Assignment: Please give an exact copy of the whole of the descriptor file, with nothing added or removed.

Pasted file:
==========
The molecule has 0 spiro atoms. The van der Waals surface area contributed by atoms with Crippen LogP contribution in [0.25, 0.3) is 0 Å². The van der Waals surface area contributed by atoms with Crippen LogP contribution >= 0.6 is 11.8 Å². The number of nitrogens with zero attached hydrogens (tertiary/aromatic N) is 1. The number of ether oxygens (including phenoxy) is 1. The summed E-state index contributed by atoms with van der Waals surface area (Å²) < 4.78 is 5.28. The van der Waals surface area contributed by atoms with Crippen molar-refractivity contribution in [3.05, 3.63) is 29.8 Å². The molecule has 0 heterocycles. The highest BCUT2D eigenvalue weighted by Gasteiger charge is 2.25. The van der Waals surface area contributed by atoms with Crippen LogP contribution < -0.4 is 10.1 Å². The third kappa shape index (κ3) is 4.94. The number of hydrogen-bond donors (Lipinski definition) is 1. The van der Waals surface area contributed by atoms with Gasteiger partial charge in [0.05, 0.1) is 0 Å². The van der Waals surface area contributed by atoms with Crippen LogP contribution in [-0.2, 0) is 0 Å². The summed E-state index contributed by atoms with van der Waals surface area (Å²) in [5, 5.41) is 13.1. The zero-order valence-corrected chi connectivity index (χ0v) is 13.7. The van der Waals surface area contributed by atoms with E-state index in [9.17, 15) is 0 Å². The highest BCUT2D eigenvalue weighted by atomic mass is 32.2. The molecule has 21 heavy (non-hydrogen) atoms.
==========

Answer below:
The molecule has 0 spiro atoms. The van der Waals surface area contributed by atoms with Crippen LogP contribution in [0.25, 0.3) is 0 Å². The van der Waals surface area contributed by atoms with Crippen LogP contribution >= 0.6 is 11.8 Å². The number of nitrogens with zero attached hydrogens (tertiary/aromatic N) is 1. The number of ether oxygens (including phenoxy) is 1. The summed E-state index contributed by atoms with van der Waals surface area (Å²) < 4.78 is 5.28. The van der Waals surface area contributed by atoms with Crippen molar-refractivity contribution in [3.05, 3.63) is 29.8 Å². The molecule has 0 heterocycles. The highest BCUT2D eigenvalue weighted by Gasteiger charge is 2.25. The van der Waals surface area contributed by atoms with Crippen LogP contribution < -0.4 is 10.1 Å². The third kappa shape index (κ3) is 4.94. The number of hydrogen-bond donors (Lipinski definition) is 1. The van der Waals surface area contributed by atoms with Gasteiger partial charge in [0.05, 0.1) is 0 Å². The van der Waals surface area contributed by atoms with Crippen LogP contribution in [-0.2, 0) is 0 Å². The summed E-state index contributed by atoms with van der Waals surface area (Å²) in [5, 5.41) is 13.1. The zero-order valence-corrected chi connectivity index (χ0v) is 13.7. The van der Waals surface area contributed by atoms with E-state index in [9.17, 15) is 0 Å². The highest BCUT2D eigenvalue weighted by atomic mass is 32.2. The molecule has 21 heavy (non-hydrogen) atoms.